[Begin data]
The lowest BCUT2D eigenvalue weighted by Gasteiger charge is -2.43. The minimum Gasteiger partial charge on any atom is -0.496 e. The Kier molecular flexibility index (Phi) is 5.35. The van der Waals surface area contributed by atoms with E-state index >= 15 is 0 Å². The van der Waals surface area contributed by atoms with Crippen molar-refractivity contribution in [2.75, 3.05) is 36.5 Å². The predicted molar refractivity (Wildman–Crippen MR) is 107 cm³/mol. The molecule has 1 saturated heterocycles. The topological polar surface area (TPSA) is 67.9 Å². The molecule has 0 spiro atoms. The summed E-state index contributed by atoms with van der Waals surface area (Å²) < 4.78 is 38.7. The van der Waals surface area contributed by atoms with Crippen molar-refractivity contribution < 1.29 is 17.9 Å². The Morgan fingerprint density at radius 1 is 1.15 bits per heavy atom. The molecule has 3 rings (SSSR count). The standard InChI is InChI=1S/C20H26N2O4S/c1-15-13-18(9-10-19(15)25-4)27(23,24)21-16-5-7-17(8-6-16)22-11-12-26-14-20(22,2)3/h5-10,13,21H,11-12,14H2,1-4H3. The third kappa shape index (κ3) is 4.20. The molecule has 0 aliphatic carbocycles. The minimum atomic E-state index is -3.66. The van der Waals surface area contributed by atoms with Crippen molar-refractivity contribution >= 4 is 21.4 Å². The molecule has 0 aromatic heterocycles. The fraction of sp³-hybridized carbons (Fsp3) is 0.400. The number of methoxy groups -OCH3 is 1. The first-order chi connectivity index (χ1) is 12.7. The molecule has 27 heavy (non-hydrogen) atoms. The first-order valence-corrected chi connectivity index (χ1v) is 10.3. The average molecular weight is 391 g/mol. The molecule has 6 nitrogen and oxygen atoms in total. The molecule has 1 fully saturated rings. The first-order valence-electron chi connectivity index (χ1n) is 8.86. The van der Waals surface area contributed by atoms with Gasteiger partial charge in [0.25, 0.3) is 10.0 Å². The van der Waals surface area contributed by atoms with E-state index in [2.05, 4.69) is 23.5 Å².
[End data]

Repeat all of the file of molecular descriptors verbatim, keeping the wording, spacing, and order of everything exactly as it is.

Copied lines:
The lowest BCUT2D eigenvalue weighted by Gasteiger charge is -2.43. The minimum Gasteiger partial charge on any atom is -0.496 e. The Kier molecular flexibility index (Phi) is 5.35. The van der Waals surface area contributed by atoms with E-state index >= 15 is 0 Å². The van der Waals surface area contributed by atoms with Crippen molar-refractivity contribution in [2.75, 3.05) is 36.5 Å². The predicted molar refractivity (Wildman–Crippen MR) is 107 cm³/mol. The molecule has 1 saturated heterocycles. The topological polar surface area (TPSA) is 67.9 Å². The molecule has 0 spiro atoms. The summed E-state index contributed by atoms with van der Waals surface area (Å²) < 4.78 is 38.7. The van der Waals surface area contributed by atoms with Crippen molar-refractivity contribution < 1.29 is 17.9 Å². The Morgan fingerprint density at radius 1 is 1.15 bits per heavy atom. The molecule has 3 rings (SSSR count). The standard InChI is InChI=1S/C20H26N2O4S/c1-15-13-18(9-10-19(15)25-4)27(23,24)21-16-5-7-17(8-6-16)22-11-12-26-14-20(22,2)3/h5-10,13,21H,11-12,14H2,1-4H3. The third kappa shape index (κ3) is 4.20. The molecule has 0 aliphatic carbocycles. The minimum atomic E-state index is -3.66. The van der Waals surface area contributed by atoms with Crippen molar-refractivity contribution >= 4 is 21.4 Å². The molecule has 0 aromatic heterocycles. The fraction of sp³-hybridized carbons (Fsp3) is 0.400. The number of methoxy groups -OCH3 is 1. The first-order chi connectivity index (χ1) is 12.7. The molecule has 27 heavy (non-hydrogen) atoms. The first-order valence-corrected chi connectivity index (χ1v) is 10.3. The average molecular weight is 391 g/mol. The molecule has 6 nitrogen and oxygen atoms in total. The molecule has 1 fully saturated rings. The first-order valence-electron chi connectivity index (χ1n) is 8.86. The van der Waals surface area contributed by atoms with Gasteiger partial charge in [0.25, 0.3) is 10.0 Å². The van der Waals surface area contributed by atoms with E-state index in [2.05, 4.69) is 23.5 Å².